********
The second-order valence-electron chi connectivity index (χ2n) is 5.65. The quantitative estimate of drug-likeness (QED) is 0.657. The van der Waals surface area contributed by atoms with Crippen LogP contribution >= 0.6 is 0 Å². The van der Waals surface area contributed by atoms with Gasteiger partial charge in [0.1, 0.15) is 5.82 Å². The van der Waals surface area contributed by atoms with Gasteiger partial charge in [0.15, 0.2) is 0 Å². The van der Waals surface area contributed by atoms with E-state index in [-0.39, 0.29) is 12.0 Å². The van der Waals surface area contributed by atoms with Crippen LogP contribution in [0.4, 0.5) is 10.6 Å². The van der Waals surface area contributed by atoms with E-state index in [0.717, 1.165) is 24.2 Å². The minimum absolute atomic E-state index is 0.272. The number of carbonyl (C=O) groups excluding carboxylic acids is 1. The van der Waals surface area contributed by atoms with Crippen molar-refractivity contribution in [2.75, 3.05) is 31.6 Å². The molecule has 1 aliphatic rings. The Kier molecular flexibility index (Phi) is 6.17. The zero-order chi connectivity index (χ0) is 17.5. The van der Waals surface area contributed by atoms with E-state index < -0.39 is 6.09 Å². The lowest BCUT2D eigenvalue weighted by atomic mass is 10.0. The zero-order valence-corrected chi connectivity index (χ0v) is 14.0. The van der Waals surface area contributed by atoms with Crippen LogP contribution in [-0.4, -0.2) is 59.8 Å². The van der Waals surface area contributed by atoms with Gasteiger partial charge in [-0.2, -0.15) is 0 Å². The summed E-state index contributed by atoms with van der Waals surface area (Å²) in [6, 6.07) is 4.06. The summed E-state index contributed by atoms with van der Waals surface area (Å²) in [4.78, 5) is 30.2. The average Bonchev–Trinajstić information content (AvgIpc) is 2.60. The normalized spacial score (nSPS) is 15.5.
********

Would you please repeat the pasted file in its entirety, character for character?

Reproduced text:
The second-order valence-electron chi connectivity index (χ2n) is 5.65. The quantitative estimate of drug-likeness (QED) is 0.657. The van der Waals surface area contributed by atoms with Crippen LogP contribution >= 0.6 is 0 Å². The van der Waals surface area contributed by atoms with Gasteiger partial charge in [0.1, 0.15) is 5.82 Å². The van der Waals surface area contributed by atoms with Gasteiger partial charge in [0.15, 0.2) is 0 Å². The van der Waals surface area contributed by atoms with E-state index in [-0.39, 0.29) is 12.0 Å². The van der Waals surface area contributed by atoms with Crippen LogP contribution in [0.4, 0.5) is 10.6 Å². The van der Waals surface area contributed by atoms with E-state index in [0.717, 1.165) is 24.2 Å². The minimum absolute atomic E-state index is 0.272. The number of carbonyl (C=O) groups excluding carboxylic acids is 1. The van der Waals surface area contributed by atoms with Crippen molar-refractivity contribution in [2.75, 3.05) is 31.6 Å². The molecule has 1 aliphatic rings. The Kier molecular flexibility index (Phi) is 6.17. The zero-order chi connectivity index (χ0) is 17.5. The van der Waals surface area contributed by atoms with E-state index < -0.39 is 6.09 Å². The lowest BCUT2D eigenvalue weighted by atomic mass is 10.0. The zero-order valence-corrected chi connectivity index (χ0v) is 14.0. The van der Waals surface area contributed by atoms with Crippen LogP contribution in [-0.4, -0.2) is 59.8 Å². The van der Waals surface area contributed by atoms with Gasteiger partial charge in [-0.2, -0.15) is 0 Å². The summed E-state index contributed by atoms with van der Waals surface area (Å²) in [6, 6.07) is 4.06. The summed E-state index contributed by atoms with van der Waals surface area (Å²) in [4.78, 5) is 30.2. The average Bonchev–Trinajstić information content (AvgIpc) is 2.60. The normalized spacial score (nSPS) is 15.5.